In addition to yesterday’s post about pedagogy, I also mentioned the need to get deeper on curriculum as well. The notion is that we need to redefine curriculum as a way to get away from a content base, and start moving to an activity base.
The focus is on creating a curriculum that has tasks at it’s core, and these tasks are tasks like the learner will be expected to be performing in the world. These tasks can be viewed as competencies that, if the learner possesses them, there is evidence that they are prepared to perform.
The goal is to choose tasks, with the final task likely being chosen first and working backwards (as in Understanding By Design) to determine what needs to be done. From each chosen ‘task’ will be a suite of activities that comprise the pre-, in-, and post-class activities, but here we are focusing on the overall curriculum before we get into the individual pedagogy.
Note that the content is subsequently chosen to support successful execution of the tasks, and is not presented to the learner but is, instead, made available to them at the time of the task. The goal is to have them process the content in service of accomplishing the task, an approach more consonant with our cognitive architecture. We’re more likely to remember information we’ve had to process rather than information we’ve just been presented with. Information that a learner can recite is unlikely to be activated at a relevant time (“inert knowledge) unless it’s been applied, and the focus should be on the application, not the recitation.
Again, this turns out to be very much the approach of Roger Schank of Socratic Arts as well, but emerged from my own thoughts and frustrations before I found out about the Story-Centered Curricula. Of course, I referenced the Goal-Based Scenarios in my book on learning (game) design, but I hadn’t been aware of his curricular processes at the time of this or my Reimagining rant pointed to above.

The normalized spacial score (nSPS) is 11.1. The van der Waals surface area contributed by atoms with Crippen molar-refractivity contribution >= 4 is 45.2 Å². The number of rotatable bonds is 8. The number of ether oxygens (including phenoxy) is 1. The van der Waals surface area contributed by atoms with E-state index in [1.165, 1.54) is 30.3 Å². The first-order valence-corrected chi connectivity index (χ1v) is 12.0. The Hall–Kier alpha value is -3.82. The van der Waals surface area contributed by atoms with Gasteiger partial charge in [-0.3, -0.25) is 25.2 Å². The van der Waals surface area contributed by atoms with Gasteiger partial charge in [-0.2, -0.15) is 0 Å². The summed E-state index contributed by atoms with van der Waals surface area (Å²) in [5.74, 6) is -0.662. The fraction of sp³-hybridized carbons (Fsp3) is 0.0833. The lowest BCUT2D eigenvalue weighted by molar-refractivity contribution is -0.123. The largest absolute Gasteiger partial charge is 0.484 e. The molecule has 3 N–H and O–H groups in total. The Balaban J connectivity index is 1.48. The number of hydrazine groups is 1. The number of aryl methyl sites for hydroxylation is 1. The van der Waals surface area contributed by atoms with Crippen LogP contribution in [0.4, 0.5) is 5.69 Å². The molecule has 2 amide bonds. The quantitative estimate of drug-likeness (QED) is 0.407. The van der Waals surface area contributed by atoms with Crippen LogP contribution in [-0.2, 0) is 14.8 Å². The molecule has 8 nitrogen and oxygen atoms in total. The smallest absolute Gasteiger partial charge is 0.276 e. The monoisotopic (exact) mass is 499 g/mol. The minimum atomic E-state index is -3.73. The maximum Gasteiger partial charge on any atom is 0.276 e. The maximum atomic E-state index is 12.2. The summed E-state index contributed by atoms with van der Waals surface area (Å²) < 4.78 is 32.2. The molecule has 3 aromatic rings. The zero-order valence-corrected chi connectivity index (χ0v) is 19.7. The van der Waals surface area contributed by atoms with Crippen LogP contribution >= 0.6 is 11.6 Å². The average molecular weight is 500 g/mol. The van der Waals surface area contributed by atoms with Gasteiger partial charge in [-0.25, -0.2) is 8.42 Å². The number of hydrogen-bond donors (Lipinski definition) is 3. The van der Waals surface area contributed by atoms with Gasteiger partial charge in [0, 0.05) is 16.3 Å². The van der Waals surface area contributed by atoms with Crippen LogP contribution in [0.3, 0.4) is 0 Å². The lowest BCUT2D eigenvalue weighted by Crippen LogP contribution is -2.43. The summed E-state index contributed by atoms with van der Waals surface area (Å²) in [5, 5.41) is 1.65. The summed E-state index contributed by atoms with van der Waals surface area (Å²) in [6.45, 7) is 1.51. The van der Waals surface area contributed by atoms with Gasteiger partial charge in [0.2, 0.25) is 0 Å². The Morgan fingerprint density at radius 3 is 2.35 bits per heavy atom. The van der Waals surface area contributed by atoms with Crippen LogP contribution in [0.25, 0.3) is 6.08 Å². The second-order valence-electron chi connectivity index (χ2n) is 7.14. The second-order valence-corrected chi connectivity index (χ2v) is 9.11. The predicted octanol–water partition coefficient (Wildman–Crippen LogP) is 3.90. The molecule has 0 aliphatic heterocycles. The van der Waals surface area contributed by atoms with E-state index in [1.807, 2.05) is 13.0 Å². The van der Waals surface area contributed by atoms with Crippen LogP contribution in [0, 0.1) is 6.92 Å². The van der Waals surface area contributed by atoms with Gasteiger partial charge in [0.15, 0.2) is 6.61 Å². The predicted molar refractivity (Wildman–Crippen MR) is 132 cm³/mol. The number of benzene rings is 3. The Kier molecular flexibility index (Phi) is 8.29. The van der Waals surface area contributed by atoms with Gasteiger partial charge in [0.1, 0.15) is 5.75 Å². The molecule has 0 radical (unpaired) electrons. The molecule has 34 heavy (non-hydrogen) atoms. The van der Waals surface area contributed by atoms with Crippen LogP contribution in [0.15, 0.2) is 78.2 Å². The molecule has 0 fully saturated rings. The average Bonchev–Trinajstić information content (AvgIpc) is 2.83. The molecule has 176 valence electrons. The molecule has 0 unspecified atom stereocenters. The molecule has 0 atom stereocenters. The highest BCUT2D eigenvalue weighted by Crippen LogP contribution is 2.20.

There’re more details required to fully flesh out the process here. I reckon it’d be easier to do with an employer than faculty, but even with faculty, I reckon if you can get more than one in a room, focus on decisions, and help them understand the power of activity-focused learning, it’ll work. Fingers crossed ;).
Victoria Aleman says
Reading your thoughts above, I wonder if you’re aware of Cathy Moore’s “Action Mapping” approach to designing elearning. What you shared runs congruent with the action mapping process – start with a business goal, what are the actions that must be completed by the learner/employee to reach that goal, what are activities that simulate those actions (in order for the learner to practice the skills/competency) and what is the required information (content) that the learners needs to complete the activity. You might find her blog about this process interesting and supportive in your efforts to influence other faculty to follow suit. Here’s a sample and the “introduction” to action mapping from her blog: http://blog.cathy-moore.com/2008/05/be-an-elearning-action-hero/
Also, this blog post might be of interest to you as well: http://blog.cathy-moore.com/2012/01/how-action-mapping-can-change-your-design-process/
In addition, you have succinctly stated the reason I have been exposed to an enormous amount of “learning,” but am unable to manifest what I supposedly learned — inert knowledge presented with little or no application. As a result of observing this, I’m very selective nowadays of what I do expose myself to and make a more concerted effort to apply as soon as possible and as frequently as possible afterwards.
I’m looking forward to reading more of your blogs on this topic, especially about how you go about encouraging others to break out of the old learning paradigm.
Victoria, do know Cathy Moore’s Action Mapping, and a fan. This is a slight superset, covering more topics (it’s for more formal education), but lots of overlap.
Pau McKey says
Hallelujah Clark :-)